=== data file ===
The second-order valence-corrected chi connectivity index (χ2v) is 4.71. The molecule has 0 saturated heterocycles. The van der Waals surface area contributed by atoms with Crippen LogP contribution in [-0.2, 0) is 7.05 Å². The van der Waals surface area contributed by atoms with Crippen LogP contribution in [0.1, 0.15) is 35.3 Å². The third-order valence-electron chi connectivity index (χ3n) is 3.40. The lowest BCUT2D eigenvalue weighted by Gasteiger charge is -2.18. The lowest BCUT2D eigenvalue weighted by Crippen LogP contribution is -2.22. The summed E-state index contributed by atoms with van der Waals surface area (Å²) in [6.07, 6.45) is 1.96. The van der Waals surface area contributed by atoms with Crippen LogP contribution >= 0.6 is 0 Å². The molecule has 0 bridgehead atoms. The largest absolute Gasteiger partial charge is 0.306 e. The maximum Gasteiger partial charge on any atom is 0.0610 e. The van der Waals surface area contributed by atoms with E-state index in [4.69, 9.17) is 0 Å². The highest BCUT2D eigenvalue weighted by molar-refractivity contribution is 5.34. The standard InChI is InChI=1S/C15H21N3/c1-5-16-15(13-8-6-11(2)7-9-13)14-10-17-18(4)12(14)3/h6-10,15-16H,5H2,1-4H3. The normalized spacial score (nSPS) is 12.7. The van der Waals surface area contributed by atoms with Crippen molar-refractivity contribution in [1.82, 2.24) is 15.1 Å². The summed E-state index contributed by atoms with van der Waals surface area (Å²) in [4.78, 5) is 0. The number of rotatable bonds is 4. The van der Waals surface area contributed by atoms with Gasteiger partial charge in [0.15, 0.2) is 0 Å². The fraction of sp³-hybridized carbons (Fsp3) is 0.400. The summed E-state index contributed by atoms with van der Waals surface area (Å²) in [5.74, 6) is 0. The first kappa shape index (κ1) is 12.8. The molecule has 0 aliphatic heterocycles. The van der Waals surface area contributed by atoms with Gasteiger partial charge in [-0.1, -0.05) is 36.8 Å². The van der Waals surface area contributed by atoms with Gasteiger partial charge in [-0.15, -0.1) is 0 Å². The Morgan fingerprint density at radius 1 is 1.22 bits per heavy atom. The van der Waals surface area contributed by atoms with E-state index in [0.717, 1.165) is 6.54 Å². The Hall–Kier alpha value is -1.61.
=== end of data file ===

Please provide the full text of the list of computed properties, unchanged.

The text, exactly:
The second-order valence-corrected chi connectivity index (χ2v) is 4.71. The molecule has 0 saturated heterocycles. The van der Waals surface area contributed by atoms with Crippen LogP contribution in [-0.2, 0) is 7.05 Å². The van der Waals surface area contributed by atoms with Crippen LogP contribution in [0.1, 0.15) is 35.3 Å². The third-order valence-electron chi connectivity index (χ3n) is 3.40. The lowest BCUT2D eigenvalue weighted by Gasteiger charge is -2.18. The lowest BCUT2D eigenvalue weighted by Crippen LogP contribution is -2.22. The summed E-state index contributed by atoms with van der Waals surface area (Å²) in [6.07, 6.45) is 1.96. The van der Waals surface area contributed by atoms with Crippen LogP contribution >= 0.6 is 0 Å². The molecule has 0 bridgehead atoms. The largest absolute Gasteiger partial charge is 0.306 e. The maximum Gasteiger partial charge on any atom is 0.0610 e. The van der Waals surface area contributed by atoms with E-state index in [4.69, 9.17) is 0 Å². The highest BCUT2D eigenvalue weighted by molar-refractivity contribution is 5.34. The standard InChI is InChI=1S/C15H21N3/c1-5-16-15(13-8-6-11(2)7-9-13)14-10-17-18(4)12(14)3/h6-10,15-16H,5H2,1-4H3. The normalized spacial score (nSPS) is 12.7. The van der Waals surface area contributed by atoms with Crippen molar-refractivity contribution in [1.82, 2.24) is 15.1 Å². The summed E-state index contributed by atoms with van der Waals surface area (Å²) in [4.78, 5) is 0. The number of rotatable bonds is 4. The van der Waals surface area contributed by atoms with Gasteiger partial charge in [0.15, 0.2) is 0 Å². The fraction of sp³-hybridized carbons (Fsp3) is 0.400. The summed E-state index contributed by atoms with van der Waals surface area (Å²) in [5.74, 6) is 0. The first kappa shape index (κ1) is 12.8. The molecule has 0 aliphatic heterocycles. The van der Waals surface area contributed by atoms with Gasteiger partial charge in [-0.1, -0.05) is 36.8 Å². The van der Waals surface area contributed by atoms with Gasteiger partial charge in [-0.15, -0.1) is 0 Å². The Morgan fingerprint density at radius 1 is 1.22 bits per heavy atom. The van der Waals surface area contributed by atoms with E-state index in [0.717, 1.165) is 6.54 Å². The Hall–Kier alpha value is -1.61.